Hello. My name is Tullian Tchividjian. I used to be a pastor. Some would even say a successful pastor. I was leading a large church that had a school and a seminary, writing a book a year, traveling extensively all over the country speaking at conferences and churches and various events. However one wants to define “celebrity pastor”, I was one. And then it all came crashing down.
Two things I had come to believe were secure forever (apart from my relationship to God) were my 21-year marriage and my calling as the senior pastor of the historic Coral Ridge Presbyterian Church in Ft. Lauderdale, Florida. Both came crumbling down during the spring and early summer of 2015.
First my marriage. Then my position at the church. And with those two losses came a thousand other losses. The loss of close friendships, the loss of financial stability, the loss of purpose, the loss of confidence in God’s goodness, the loss of hope, the loss of joy, the loss of opportunity, the loss of life as I knew it. Life went from feeling like a fairy tale to feeling like a violent tragedy.
But as shocking and painful as all these losses were, my instinctive response shocked me even more: the rage, the blame-shifting, the thirst for revenge, the bitter arrogance, the self-justified resentment, the dark self-righteousness, the control-hungry manipulation, the deluded rationalization, the deep selfishness, the perverted sense of entitlement. Maybe these disgusting things which flowed from my depths with such natural ease shouldn’t have shocked me. After all, I was well known for talking about my own messed-upness, talking openly about my sin and selfishness, my faults and fears, my pride and pains.
I never pretended to have it all together. In fact, one of the reasons people listened to my sermons and read my books and came out to hear me speak when I was traveling is because I was honest about my brokenness and the amazing grace of God that covers us at our worst. I was known for saying that God loves bad people because bad people are all that there are. So I knew I was bad. I just didn’t know I was THAT bad.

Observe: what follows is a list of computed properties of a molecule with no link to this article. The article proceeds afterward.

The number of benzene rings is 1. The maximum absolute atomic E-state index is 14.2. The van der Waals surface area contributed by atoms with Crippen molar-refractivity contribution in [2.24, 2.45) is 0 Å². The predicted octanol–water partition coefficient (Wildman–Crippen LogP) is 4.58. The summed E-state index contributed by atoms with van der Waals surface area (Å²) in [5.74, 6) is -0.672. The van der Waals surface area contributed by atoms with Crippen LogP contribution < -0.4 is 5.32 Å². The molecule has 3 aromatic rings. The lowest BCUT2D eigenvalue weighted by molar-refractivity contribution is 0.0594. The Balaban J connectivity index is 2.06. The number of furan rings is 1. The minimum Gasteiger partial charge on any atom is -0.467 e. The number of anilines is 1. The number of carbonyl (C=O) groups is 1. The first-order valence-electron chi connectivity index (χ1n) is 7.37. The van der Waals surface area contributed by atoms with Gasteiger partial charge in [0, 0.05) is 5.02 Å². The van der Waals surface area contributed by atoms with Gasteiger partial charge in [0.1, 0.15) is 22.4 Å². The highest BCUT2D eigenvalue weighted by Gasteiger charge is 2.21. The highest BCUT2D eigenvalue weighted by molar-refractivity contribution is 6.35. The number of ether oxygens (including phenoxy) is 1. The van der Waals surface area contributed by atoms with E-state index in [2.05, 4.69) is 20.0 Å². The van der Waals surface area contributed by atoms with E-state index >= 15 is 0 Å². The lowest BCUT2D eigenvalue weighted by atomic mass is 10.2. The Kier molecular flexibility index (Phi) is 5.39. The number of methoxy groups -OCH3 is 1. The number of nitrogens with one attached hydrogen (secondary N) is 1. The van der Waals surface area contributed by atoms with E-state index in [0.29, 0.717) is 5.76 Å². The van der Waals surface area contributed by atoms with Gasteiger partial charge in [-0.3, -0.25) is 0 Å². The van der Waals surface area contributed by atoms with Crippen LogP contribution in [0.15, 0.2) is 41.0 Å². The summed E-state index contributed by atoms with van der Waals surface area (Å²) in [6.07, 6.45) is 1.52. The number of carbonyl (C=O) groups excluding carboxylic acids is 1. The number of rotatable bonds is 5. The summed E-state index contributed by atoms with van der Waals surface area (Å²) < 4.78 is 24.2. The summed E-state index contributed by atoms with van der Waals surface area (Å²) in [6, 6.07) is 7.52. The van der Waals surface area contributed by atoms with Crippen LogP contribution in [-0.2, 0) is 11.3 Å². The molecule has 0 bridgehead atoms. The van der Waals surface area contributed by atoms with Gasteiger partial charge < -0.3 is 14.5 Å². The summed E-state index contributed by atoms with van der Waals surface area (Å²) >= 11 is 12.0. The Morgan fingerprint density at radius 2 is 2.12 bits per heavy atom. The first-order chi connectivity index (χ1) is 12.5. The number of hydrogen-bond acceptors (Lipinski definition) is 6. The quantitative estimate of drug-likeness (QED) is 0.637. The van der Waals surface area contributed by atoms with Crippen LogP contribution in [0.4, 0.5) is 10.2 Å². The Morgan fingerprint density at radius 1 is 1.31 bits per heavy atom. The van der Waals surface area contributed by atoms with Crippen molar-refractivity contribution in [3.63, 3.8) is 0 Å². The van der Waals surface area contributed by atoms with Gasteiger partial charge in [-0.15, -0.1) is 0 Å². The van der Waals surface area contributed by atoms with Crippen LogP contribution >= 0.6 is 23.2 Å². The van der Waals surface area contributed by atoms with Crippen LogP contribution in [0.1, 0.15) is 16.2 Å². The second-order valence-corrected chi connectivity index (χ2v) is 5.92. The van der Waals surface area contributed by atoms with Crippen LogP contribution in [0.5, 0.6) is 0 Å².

The truth is, though, that we are very good lawyers when it comes to our own mistakes, but very good judges when it comes to the mistakes of others. As one of my counselors told me early on, circumstances don’t create the condition of the heart. Rather, circumstances reveal the condition of the heart. And what was revealed to me about my heart in the fiery hotness of dire circumstances was scary and destructive. This disgusting truth about myself (and the desperate aloneness that I felt because of it) made me want to commit suicide. In my darkest moment (after researching for two hours the best way to kill myself), I wrote this:
Words cannot express the pain I feel for the hurt I’ve caused. It has become too much to bear. Based on what I’ve done and the pain I’ve caused, I have concluded that it is safer for all those I love that I just disappear.
Life without hope is death.
At the end, I tried. I really, really tried. God knows that my apologies and my expressions of love were real. So real. But what does that matter when the people you want so bad to believe you, don’t? I understand why they didn’t. Given my recent track record, why would they? So when it became clear that those I love most wanted nothing to do with me, the choice I needed to make became clear.
Initially, I got angry and defensive when I was told that I’m a monster, evil, disgustingly dangerous, etc. But it has sunk in and I finally believe it. I am all those things. Lord have mercy.
One final word to the church: when people screw up bad, try to help them. Do your best to sacrifice anything and everything to help them. More than likely, they screwed up bad because they need help. Don’t turn your back on them. Pursue them. Something isn’t right with them and they need help. Even if they have hurt you bad, do everything you can to help them.
“It is a far, far better thing that I do, than I have ever done; it is a far, far better rest that I go to than I have ever known.”
How did I get to this point of total desperation? How did I arrive at that dark place where I actually wanted to kill myself?
What I see now that I couldn’t see then is that this explosion had been building for a few years. The shift from locating my identity in the message of the Gospel to locating my identity in my success as a messenger of the Gospel was slow and subtle. It came on like the slow creep of the tide rather than a sudden tidal wave. I painfully learned that the more you anchor your identity and sense of worth in something or someone smaller than God, the more pain you will experience when you lose it all.
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SOURCE: Expastors – Tullian Tchividjian